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jn a castle, now lives in a house; sometimes sufficiently neat, but seldom very spacious or splendid. The tacksmen and the ministers have commonly houses. Wherever there is a house, the stranger finds a welcome, and to the other evils of exterminating tacksmen may be added the unavoidable cessation of hospitality, or the devolution of too heavy a burden on the ministers. Of the houses little can be said. They are small, and by the necessity of accumulating stores, where there are so few opportunities of purchase, the rooms are vcry hetcrogeneously filled. With want of cleanliness it were ingratitude to reproach them. The servants having been bred upon the naked earth, think every floor clean, and the quick succession of guests, perhaps not always over-elegant, does not allow much time for adjusting their apartments. Huts are of many gradations; from murky dens to commodious dwellings. '.-*.... .«The wall of a common hut is always built without mortar, by a skilful adaptation of loose stones. Sometimes perhaps a double wall of stones is raised, and the intermediate space filled with earth. The air is thus completely excluded. Some walls are, I think, formed of turfs, held together by a wattle, or texture of twigs. Of the meanest huts the first room is lighted by the entrance, and the second by the smoke-hole. The fire is usually made in the middle. But there are huts or dwellings of only one story, inhabited by gentlemen, which have walls cemented with mortar, glass windows, and boarded-floors. Of these all have chimneys, and some chimneys have grates. The house and the furniture are not always nicely suited. We were driven once, by missing a passage, to the hut of a gentleman, where, after a very liberal sup-. per, when I was conducted to my chamber, I found an elegant bed of Indian cotton, spread with fine sheets. The accommodation was flattering; I undressed 'myself, and felt my feet in the mire. The bed stood upon the bare earth, which a long course of rain had softened to a puddle. In pastoral countries the condition of the lowest rank of people is sufficiently wretched. Among manufacturers, men that have no property may have art and industry, which make them necessary, and therefore valuable. But where flocks and corn are the only wealth, there are always more hands than work, and of that work there is little in which skill and dexterity can be much distinguished. He therefore who is born poor never can be rich. The son merely occupies the place of the father, and life knows nothing of progression or advancement. The petty tenants, and labouring peasants, live in miserable cabins, which afford them little more than shelter from the storms. The boor of Norway is said to make all his own utensils. In the Hebrides, whatever might be their ingenuity, the want of wood leaves them no materials. They are probably content with such accommodations as stones of different forms and sizes can afford them. Their food is not better than their lodging. They seldom taste the flesh of land-animals; for here are no markets. What each man eats is from his own stock. The great effect of money is to break property into small parts. In towns, he that has a shilling may have a piece of meat; but where there is no commerce, no man can eat mutton but by killing a sheep. Fish in fair weather they need not want; but, I believe, man never lives long on fish, but by constraint; he will rather feed upon roots and berries, .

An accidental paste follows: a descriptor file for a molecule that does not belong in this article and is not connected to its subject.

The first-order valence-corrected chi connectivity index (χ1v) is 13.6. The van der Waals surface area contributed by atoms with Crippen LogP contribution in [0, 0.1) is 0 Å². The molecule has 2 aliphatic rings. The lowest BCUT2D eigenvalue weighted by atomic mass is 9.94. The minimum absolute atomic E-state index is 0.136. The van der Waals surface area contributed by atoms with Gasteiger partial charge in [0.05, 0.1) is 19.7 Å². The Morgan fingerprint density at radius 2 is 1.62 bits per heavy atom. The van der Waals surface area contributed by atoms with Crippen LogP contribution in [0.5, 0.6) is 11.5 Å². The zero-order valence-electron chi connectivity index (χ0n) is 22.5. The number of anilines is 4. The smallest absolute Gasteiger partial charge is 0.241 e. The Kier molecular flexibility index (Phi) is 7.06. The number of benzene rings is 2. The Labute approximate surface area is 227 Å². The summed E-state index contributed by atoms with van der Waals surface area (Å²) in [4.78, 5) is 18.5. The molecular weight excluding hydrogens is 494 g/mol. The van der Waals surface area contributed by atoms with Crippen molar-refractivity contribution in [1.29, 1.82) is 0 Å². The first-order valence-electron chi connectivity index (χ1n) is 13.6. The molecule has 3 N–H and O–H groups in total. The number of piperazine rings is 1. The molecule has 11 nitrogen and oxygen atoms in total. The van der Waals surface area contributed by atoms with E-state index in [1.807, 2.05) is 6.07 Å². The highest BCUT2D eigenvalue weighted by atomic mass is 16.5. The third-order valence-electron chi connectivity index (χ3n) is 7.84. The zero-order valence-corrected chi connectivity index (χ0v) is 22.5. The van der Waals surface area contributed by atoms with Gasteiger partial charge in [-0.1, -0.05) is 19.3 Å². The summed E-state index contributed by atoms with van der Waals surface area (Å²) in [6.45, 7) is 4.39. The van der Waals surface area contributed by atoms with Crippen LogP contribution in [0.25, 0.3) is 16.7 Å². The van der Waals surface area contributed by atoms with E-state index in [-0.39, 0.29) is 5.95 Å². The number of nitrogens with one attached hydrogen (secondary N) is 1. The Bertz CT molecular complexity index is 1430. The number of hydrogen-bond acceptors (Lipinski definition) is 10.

The only fuel of the islands is peat. Their wood is all consumed, and coal they have not yet found. Peat is dug out of the marshes, from the depth of one foot to that of six. That is accounted the best which is nearest the surface. It appears to be a mass of black earth held together by vegetable fibres. I know not whether the earth be bituminous, or whether the fibres be not the only combustible part, which, by heating the interposed earth red-hot, make a burning mass. The heat is not very strong or lasting. The ashes are yellowish, and in a large quantity. When they dig peat, they cut it into square pieces, and pile it up to dry beside the house. In some places it has an offensive smell. It is like wood charked for the smith. The common method of making peat fires is by heaping it on the hearth; but it burns well in grates, and in the best houses is so used. The common opinion is, that peat grows again where it has been cut; which, as it seems to be chiefly a vegetable substance, is not unlikely to be true, whether known or not to those who relate it. There are watermills in Sky and Raasay; but where they are too far distant, the housewives grind their oats with a quern, or handmill, which consists of tVo stones, about a foot and a half in diameter; the lower is a little convex, to which the concavity of the upper must be fitted. In the middle of the upper stone is a round hole, and on one side is a long handle. The grinder sheds the corn gradually into the hole with one hand, and works the handle round with the other. The corn slides down the convexity of the lower stone, and by the motion of the upper is ground in its passage. These stones are found in Lochabar. . .